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Yamaha BBG5S - E string problem

Discussion in 'Basses [BG]' started by Groovin' Base, Apr 19, 2006.


  1. Groovin' Base

    Groovin' Base

    Apr 19, 2006
    Hello all! I'm new to this forum, as I am to the bass guitar. My first post is a problem/question right away, so here goes:

    I recently bought a Yamaha BBG5S 5-string. I think it was a good deal and I like it very much. There's only one thing: the E string seems to have a 'double' tone. I'm not sure how to explain it, but it sounds off key while it isn't. It's tuned correctly, but it seems to have a second underlying tone slightly off key. When the string is played open it's not that obvious, but when I push in at a position on the fretboard, it is audible. When I play unplugged, it's not that obvious either, although it seems like something in the bass is buzzing along.

    It's only with the E string, the rest is just fine. I tried fine tuning the saddle, but it doesn't make any difference. Different tunings don't matter either.

    Is this a common problem? Could it be the string itself that needs to be replaced or is something else going on? It's a used bass, so I hope I didn't buy a defect one.

    I hope anyone can help me out with this one. Any help is appreciated.
     
  2. Groovin -

    Welcome to Talkbass!

    Regarding your bass problem, I THINK it has something to do with the proximity of your pickup to the string, i.e. the pup is too high.

    Don't quote me on that because I don't know for sure but there are some talkbass experts who will probably chime in before long who can give you a better answer.

    Check out this thread for more details
     
  3. Christopher

    Christopher

    Apr 28, 2000
    New York, NY
    Preliminary diagnosis:

    (1) Defective string.

    (2) Neck pickup too close to string, as Iotanet surmises. The proximity of pickup magnets to the string causes the string to move in funny ways and can thereby produce pitch instability.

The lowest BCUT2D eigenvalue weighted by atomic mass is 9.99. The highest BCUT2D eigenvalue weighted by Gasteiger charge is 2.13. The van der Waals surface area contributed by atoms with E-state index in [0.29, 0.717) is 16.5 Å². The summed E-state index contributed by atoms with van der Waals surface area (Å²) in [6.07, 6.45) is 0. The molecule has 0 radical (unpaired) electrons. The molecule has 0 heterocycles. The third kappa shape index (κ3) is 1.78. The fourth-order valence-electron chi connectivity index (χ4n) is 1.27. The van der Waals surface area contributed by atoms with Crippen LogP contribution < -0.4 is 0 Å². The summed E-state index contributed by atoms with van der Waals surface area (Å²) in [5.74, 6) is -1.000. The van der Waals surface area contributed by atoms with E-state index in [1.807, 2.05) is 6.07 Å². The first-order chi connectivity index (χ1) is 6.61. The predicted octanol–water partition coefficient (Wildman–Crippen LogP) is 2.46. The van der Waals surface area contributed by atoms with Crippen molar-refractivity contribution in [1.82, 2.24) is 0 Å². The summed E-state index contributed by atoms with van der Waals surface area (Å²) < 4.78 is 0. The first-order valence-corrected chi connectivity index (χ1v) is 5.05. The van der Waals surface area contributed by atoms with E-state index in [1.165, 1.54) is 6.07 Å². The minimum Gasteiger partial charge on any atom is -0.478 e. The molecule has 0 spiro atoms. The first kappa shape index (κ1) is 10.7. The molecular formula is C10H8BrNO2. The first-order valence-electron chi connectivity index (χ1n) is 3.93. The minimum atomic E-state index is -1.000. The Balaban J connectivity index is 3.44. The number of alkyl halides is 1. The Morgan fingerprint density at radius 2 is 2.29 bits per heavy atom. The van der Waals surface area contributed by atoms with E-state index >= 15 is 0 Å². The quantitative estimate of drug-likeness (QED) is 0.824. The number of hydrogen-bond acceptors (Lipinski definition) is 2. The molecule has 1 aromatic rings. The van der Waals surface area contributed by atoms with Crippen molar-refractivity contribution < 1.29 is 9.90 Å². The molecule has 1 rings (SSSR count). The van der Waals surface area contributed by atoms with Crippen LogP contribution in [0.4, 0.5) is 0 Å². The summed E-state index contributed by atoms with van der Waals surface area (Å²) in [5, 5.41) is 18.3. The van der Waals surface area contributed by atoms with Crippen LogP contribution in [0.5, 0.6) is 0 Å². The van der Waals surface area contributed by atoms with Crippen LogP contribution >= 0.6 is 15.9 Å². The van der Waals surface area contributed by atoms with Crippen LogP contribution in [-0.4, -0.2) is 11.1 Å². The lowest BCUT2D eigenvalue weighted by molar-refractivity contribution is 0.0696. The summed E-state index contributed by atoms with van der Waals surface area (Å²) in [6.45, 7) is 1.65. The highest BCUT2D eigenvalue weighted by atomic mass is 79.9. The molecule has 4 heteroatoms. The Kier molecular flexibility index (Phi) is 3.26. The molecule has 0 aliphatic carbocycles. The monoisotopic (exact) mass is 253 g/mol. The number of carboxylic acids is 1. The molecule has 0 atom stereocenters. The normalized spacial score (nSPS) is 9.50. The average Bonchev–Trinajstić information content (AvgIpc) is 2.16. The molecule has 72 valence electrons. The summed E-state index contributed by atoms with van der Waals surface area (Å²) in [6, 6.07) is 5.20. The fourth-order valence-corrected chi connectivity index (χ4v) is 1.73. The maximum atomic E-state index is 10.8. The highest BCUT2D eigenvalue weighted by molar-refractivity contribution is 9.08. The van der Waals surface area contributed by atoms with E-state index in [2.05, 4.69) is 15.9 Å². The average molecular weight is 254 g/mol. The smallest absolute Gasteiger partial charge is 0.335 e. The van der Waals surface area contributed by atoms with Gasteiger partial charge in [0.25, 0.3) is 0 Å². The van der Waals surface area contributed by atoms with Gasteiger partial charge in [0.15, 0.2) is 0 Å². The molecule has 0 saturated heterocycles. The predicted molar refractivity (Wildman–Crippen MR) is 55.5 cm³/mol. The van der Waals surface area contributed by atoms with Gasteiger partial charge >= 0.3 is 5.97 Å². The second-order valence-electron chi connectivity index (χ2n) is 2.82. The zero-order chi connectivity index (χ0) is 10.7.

(3) Sympathetic ringing from other strings, or a loose trussrod.
     
  4. Groovin' Base

    Groovin' Base

    Apr 19, 2006
    Ok, thanks for the help.

    I tried lowering the pickups, but it didn't seem to help much. According to the guy who sold it to me, the thrussrod is almost as tight as can be. (I hope it's not broken.)

    That leaves the string option. I hope that's the problem, as it'd be easy to solve.

    A thing about the strings (bear in mind I'm a newbie in bass guitars ;) ): The 'roots' of the strings, the part that runs over the saddles, are very thin. The actual winding starts at about half an inch PAST the saddles (towards the pickups). I don't know if this is usual, but could this be a cause? I thought the winding should start at the saddles or before already.

    Lots of questions, lol. :)
     
  5. Groovin Bass -

    Your strings are not unusual. Check none of the saddle screws are loose. If they are, you could use some loctite (carefully) to make them more secure - I've had that issue before.

    Col
     
  6. Groovin' Base

    Groovin' Base

    Apr 19, 2006
    As far as I can tell, saddle screws aren't loose. But I'm not sure, well, how to be sure.

    I discovered that the low B string has similar problems in the high positions. The rest of the strings seem ok.

    I think replacing the strings would be the final option. But: if the strings aren't the problem and these are perfectly good, it's a waste of valuable cash. And I can't just replace the two, as I'd want regular strings in stead of what I described earlier, to be sure it's not this type that doesn't work with the bass.

    The bass didn't cost me too much, so I'm willing to live with it. It's my first bass and you have to start somewhere. But it still is a lot of money, and I just don't see why this couldn't be solved.

    In the mean time, any additional advice is highly appreciated.
     

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